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What’s the cost of living in Thailand? It’s been way too long since we’ve done any sort of budget report so we put together a huge post that covers what the two of us spent during the entire year in 2015. It includes our day-to-day spending on food and general living expenses, but we also divulge how much we spend on expat-related responsibilities, on our well-being, and on travel. Here goes!
Here’s a quick recap of our routine as expats:
We’re a married American couple living in Chiang Mai, a major city in Northern Thailand. We have a small house not far from the city center, which we share with our cat that we brought from the USA.
We spend several hours most days doing blog-related tasks. We go out in the evenings about once a week with friends for drinks and eat at Western Restaurants two or three meals per week.
In our spare time we go to the gym regularly and for half the year we took Thai lessons two times per week.
We also spent about a third of the year traveling throughout Thailand and to several of its neighboring countries in Southeast Asia.
Cost of Living in Thailand Breakdown 2015
We spent an average of 100,338 baht (2,826 USD) per month in 2015. That’s a total of 1,204,052 baht (33,917 USD) for the entire year.
Our cheapest months were January (51,451 baht or 1,449 USD) and April (49,326 baht or 1,389 USD). That’s no surprise to us because those were the two months we didn’t do any traveling. Instead we stayed in Chiang Mai and spent time with friends at our favorite hangout spots, regularly cooked at home, and went to the gym several times per week.
Our most expensive month was July. That’s when we flew halfway across the world and spent four weeks in the US. Talk about prriiicceeeyy! December was our second most expensive month because we spent two weeks island hopping around Koh Samui, Koh Phi Phi, Koh Lanta, and Phuket. We figured out pretty quickly that traveling in southern Thailand is much more expensive than traveling up north!
Total Cost: 14,000 baht / 394 USD per month
We still live in the same two bedroom house just outside Chiang Mai’s Old City. It is our second biggest contributor to our cost of living in Thailand but worth every penny. We can’t ask for anything better and love its location, structural integrity, Western furnishings and amenities, and layout.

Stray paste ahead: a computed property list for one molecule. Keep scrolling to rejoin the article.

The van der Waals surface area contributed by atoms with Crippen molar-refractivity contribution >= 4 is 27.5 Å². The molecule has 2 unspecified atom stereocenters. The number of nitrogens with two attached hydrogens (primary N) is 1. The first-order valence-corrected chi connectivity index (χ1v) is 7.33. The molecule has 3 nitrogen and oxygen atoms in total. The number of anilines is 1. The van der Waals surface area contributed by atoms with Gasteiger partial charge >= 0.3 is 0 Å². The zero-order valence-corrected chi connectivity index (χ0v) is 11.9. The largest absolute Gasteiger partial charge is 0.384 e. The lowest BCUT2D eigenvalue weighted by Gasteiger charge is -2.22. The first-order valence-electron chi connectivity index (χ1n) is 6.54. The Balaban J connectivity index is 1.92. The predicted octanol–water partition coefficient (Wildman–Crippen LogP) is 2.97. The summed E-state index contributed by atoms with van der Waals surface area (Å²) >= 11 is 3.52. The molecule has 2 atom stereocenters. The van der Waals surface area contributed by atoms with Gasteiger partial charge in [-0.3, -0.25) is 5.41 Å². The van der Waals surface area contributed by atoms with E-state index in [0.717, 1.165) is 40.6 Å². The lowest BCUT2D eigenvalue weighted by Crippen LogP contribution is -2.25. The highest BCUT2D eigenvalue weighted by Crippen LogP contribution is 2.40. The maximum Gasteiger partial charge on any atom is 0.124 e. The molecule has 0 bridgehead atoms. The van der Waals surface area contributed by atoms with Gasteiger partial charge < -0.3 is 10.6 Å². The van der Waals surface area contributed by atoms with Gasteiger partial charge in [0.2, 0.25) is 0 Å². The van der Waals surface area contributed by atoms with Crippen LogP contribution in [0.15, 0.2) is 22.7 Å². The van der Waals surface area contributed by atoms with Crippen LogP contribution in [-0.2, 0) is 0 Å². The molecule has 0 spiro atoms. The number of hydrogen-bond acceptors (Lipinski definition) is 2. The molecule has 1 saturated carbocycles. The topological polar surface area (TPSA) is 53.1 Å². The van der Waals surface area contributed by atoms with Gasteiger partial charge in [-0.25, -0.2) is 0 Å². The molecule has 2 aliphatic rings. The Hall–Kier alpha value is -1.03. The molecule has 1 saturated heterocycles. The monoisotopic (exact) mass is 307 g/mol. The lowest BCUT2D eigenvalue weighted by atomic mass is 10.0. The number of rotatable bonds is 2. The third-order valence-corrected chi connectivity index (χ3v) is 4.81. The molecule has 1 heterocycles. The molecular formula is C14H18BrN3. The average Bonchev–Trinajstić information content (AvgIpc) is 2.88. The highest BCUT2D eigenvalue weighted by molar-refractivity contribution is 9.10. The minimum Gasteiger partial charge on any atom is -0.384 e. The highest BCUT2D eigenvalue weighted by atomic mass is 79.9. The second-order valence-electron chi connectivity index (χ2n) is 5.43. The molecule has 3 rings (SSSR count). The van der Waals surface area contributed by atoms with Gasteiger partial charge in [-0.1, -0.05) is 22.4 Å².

Even though there are plenty of two bedroom homes in Chiang Mai at half the price we pay, they simply don’t offer the same quality and comfort level at such a great spot near the Old City. We are very happy with the place and it really feels like a home to us. Cable TV and high speed internet (21 mbps download) is included in the cost of our rent.
Utilities: Motorbike and Monthly Bills & Subscriptions
Total Cost: 5,151 baht / 145 USD per month
Just as our electric bill fluctuated with the seasons back in the USA, our electric bill in Chiang Mai does, too. We run the air conditioning pretty steadily during the hottest months, but we admit our bill is unusually expensive because our house gets the most direct sunlight during June, July, and August. It’s hard not to blast the AC during the day because otherwise our house gets over 90⁰F (low 30s ⁰C) inside. No joke!
Other than that we pay roughly the same every month for our water (home use and drinking) and two cellphone bills. Our gas tank, which we use solely to cook on our two gas burners, has been replaced three times.
We also have a VPN subscription to get access to our Pandora and Netflix accounts; all three are monthly subscriptions.
We have a Honda Forza and use it to get around Chiang Mai and to go on short road trips. Other than gas and an oil change, it costs us barely anything (1,410 baht or 40 USD per month) to maintain.
We put new plastics on the Forza this year after we had an incident where a Thai food cart (on it’s way to work) ran straight into the back of our parked motorbike causing it to topple over on its side and get scratched up. It was about time to replace those pieces anyways; sun and rain exposure had dulled out the paint and it was looking pretty tired.
Whenever we use songthaews in the Old City, we pay between 20 and 40 baht per person per trip.
Total Cost: 5,048 baht / 142 USD per month
Part of our cost of living in Thailand is the expense associated with being an expat. For us this included what we’ve spent on getting a Thai license and the required medical exam and Thai residence certificate, applying for and maintaining a Thai visa (application fees, supporting documents and professional support, extensions, photos), as well as unexpected costs like getting extra pages added to our passports.
A small portion of our expat expense goes to Thai language lessons. We consider it appropriate to include here because we wouldn’t be taking them if we weren’t living in Thailand.
Household and Gifts
Total Cost: 1,575 baht / 44 USD per month
We’re completely settled in our house in Chiang Mai and live a relatively minimalist lifestyle. We’re happy without a lot of extra stuff like fancy cooking appliances, second or third vehicles, or the latest home accessories. We also can’t be bothered with going through the process of selling our belongings again as we did before moving here. It was hard work! Plus we realize that there are several challenges to selling secondhand items in Chiang Mai that we didn’t have to deal with when living in Northern Virginia.
Since we bought the basics during our first few months in Thailand like linens, rugs, cushions, fans, and pillows, now we only spend money on little things such as trash bags, sponges, dish soap, and laundry detergent.
The only other household expense is our cat. Between food, litter, the occasional new toy and one yearly checkup, he doesn’t cost us much.
We also tracked what we spent on gifts to people for birthdays, get-wells, and in appreciation for watching our cat when we are on travel.
Travel: Vacations and Blogging Trips
Total Cost: 22,251 baht / 627 USD per month
We did a TON of traveling this year! In fact, we totaled it up and we were traveling for 110 out of 365 days. That’s across five countries and twenty cities. Most trips were our own personal vacations while some were partnerships with tourism boards, various travel companies, and hotels.